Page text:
The first two floors are mostly concrete with a light tan tint, similar to some of the nearby residential developments.
The third floor is wood and stucco in what Waney described as a “grayish-tan” tone.
“There’s a lot of daylight and glass and stucco,” Waney said. “It’s a little bit more of a residential quality.”
Room to Maneuver
The firm also had to take special care in designing the driveways to ensure that ladder trucks didn’t get hung up as they leave the station, Waney said.
The station will include exterior art work by Susan Zoccola chosen by the San Diego Art Commission.
Made of perforated metal, the piece is about 30 feet tall and 18 feet wide and “kind of reflects” the topography of the canyon and streams that run through it, Waney said.
The three-story building has 13,401 square-feet of space, including a 735 square-foot deck on the third level, according to city specifications.
The 5,977 square-foot first floor is the heavy-duty work area where fire apparatus will be parked. Ceilings are 17 feet high with 14 foot-tall garage doors to accommodate the apparatus.
Station 50 will have room for two fire crews and an ambulance crew, said Deputy Fire Chief James Gaboury.
The city several years ago had to remodel some older stations because they weren’t big enough for new fire engines to fit inside.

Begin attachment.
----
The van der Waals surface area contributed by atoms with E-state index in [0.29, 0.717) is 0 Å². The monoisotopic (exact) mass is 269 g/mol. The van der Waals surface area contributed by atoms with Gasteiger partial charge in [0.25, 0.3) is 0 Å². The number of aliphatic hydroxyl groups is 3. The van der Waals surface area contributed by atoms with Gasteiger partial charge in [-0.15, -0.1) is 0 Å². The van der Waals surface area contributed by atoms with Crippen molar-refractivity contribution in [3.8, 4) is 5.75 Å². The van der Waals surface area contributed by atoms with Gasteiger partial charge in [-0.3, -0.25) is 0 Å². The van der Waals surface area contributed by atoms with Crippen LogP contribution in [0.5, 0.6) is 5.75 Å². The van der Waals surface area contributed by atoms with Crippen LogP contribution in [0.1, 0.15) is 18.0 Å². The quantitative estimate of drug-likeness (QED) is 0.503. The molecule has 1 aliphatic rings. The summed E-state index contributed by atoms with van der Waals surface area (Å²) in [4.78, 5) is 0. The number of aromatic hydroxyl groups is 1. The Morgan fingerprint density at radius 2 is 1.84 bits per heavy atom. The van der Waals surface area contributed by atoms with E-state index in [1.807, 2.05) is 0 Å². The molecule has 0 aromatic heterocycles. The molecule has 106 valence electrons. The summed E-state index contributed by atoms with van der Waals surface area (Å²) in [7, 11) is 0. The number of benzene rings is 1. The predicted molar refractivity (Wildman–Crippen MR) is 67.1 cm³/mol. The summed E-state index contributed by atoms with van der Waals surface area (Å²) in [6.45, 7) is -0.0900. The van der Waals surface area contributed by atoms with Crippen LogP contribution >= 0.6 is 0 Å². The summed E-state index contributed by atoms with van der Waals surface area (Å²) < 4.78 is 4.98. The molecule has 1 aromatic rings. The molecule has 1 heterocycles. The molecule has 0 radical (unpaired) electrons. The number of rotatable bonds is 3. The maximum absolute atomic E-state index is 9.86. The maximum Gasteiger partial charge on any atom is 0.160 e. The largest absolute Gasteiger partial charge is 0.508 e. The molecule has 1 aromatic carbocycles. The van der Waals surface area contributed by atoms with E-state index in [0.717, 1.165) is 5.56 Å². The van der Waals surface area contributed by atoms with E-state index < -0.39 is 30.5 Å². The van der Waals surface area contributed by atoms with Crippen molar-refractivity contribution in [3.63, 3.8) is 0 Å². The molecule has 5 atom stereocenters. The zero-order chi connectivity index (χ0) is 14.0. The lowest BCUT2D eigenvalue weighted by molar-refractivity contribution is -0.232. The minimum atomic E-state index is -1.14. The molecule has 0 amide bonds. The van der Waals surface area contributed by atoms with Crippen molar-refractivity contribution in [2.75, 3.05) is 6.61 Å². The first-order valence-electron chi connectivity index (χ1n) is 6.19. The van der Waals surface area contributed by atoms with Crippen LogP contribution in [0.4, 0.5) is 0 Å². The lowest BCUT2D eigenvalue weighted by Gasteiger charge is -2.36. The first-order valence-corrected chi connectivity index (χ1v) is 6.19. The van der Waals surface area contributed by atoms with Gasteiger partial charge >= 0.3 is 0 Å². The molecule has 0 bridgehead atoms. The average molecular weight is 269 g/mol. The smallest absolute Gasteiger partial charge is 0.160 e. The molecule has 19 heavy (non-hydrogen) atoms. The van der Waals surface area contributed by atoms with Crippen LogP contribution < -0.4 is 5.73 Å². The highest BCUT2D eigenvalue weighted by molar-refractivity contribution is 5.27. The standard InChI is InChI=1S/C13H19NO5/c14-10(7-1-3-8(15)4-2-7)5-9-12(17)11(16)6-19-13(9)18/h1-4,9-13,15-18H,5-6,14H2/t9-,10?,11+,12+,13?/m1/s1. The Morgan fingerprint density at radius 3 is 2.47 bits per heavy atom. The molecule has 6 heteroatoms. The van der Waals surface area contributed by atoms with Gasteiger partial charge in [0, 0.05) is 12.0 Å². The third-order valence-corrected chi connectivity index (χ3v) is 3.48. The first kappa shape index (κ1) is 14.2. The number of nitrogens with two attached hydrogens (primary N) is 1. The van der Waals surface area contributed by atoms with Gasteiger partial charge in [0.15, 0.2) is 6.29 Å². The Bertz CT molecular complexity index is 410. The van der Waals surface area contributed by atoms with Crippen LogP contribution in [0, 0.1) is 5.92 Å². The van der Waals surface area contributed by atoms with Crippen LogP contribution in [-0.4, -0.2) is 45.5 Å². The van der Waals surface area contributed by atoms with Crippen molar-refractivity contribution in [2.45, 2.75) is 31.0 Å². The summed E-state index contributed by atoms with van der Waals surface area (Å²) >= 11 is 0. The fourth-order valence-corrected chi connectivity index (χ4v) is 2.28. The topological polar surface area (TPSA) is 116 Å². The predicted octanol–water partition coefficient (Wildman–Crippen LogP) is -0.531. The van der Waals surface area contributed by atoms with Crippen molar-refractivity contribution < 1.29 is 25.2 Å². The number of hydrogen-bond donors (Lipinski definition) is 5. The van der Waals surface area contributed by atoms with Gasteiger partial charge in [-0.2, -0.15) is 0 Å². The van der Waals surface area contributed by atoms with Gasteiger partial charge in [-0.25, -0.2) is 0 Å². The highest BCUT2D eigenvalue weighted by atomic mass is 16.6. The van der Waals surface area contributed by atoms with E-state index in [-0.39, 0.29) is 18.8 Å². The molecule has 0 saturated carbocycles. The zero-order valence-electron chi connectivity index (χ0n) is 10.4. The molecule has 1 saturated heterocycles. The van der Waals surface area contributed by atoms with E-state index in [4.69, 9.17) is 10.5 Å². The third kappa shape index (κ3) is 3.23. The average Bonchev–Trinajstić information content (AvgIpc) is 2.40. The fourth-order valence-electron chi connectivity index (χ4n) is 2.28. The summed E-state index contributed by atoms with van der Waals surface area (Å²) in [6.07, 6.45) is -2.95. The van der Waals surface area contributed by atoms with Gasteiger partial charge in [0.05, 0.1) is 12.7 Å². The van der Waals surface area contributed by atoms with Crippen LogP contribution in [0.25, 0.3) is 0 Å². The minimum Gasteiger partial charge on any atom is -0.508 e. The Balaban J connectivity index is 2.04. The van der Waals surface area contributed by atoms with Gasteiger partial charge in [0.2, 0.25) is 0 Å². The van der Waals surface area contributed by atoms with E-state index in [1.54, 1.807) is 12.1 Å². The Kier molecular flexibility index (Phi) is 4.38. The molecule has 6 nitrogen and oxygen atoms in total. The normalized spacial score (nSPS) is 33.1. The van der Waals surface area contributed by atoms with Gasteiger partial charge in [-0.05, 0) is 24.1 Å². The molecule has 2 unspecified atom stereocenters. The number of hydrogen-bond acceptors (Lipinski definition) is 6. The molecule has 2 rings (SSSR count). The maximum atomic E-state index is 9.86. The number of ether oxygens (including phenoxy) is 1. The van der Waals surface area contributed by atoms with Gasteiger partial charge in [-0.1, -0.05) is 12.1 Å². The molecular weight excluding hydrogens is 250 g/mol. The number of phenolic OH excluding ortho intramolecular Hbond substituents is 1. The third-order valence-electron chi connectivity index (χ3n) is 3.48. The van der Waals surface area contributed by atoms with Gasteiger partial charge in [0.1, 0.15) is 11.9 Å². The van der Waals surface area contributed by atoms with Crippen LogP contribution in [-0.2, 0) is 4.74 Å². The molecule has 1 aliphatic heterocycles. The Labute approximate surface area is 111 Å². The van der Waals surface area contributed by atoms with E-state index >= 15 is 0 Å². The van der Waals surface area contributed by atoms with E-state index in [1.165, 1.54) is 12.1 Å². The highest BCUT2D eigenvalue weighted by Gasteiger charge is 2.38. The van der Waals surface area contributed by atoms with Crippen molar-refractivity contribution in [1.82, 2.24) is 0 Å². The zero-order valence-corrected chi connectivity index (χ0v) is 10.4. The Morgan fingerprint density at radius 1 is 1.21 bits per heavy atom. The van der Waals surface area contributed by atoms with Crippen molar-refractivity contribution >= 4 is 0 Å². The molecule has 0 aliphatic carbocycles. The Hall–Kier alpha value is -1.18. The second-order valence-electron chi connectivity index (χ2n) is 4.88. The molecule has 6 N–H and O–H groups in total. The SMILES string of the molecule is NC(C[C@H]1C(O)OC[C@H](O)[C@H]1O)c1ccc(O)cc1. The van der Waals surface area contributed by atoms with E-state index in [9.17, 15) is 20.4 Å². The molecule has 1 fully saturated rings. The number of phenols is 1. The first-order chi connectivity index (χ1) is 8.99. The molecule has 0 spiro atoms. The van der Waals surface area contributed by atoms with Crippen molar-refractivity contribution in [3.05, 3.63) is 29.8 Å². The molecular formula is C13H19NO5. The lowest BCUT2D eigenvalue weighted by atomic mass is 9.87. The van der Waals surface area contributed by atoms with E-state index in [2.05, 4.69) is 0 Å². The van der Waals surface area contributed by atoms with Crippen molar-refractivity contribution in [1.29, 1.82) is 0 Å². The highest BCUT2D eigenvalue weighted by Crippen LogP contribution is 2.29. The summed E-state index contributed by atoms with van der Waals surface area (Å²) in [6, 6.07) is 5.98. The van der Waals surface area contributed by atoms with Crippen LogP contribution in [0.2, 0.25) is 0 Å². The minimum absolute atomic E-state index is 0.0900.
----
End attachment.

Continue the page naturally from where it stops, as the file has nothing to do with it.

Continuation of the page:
Older stations averaged 3,000 square feet to 4,000 square feet, Gaboury said.
The first floor of Station 50 will include a workshop, a locker room where firefighters store their turnout gear — the clothes, boots and helmets they wear to a fire — and a washroom where they can clean off after returning from a fire.
The 5,977 square-foot second floor will have a watch room, the building lobby and a communications room.
The 4,746 square-foot top floor is the living quarters and is meant to have more of a homey feel, Waney said. It also has a 735 square-foot deck off of a dine-in kitchen with multiple refrigerators, a commercial-grade stove and steel countertops.
“They’re set up more like a commercial kitchen than a residential kitchen,” Gaboury said.
In times gone by, the kitchen was more of an after-thought.
Station 50 is one of several new stations being built or planned to meet shortfalls in response times that were identified in a 2017 study by Citygate Associates, Gaboury said.
The city has opened new fire stations in City Heights, Little Italy, Mission Valley, Point Loma and renovated stations in La Jolla, Mira Mesa, North Park and Southcrest.
The goal is to respond to emergency calls within seven minutes and 30 seconds 90 percent of the time, said Gaboury, the deputy fire chief.
A new station was needed on the east end of Nobel Drive because of the new development in UTC, Gaboury said.
About those poles.
In station 50, there are four poles in sets of two.
The poles are in closets of sorts with doors that have to be opened to reach the pole so there isn’t a big hole in the floor that someone could fall through.
The poles are at opposite ends of the building.
One pole in each location goes from the third floor to the second and another pole goes from the second floor to the first floor.
“From your bedroom, you run out, you go through a hallway, you get to the pole. You climb onto the pole and you get down to the next level,” Waney said.
A single pole going from the third floor to the first floor would be too big of a drop.
“You’d come down like a sack of potatoes and that wouldn’t be good,” Waney said.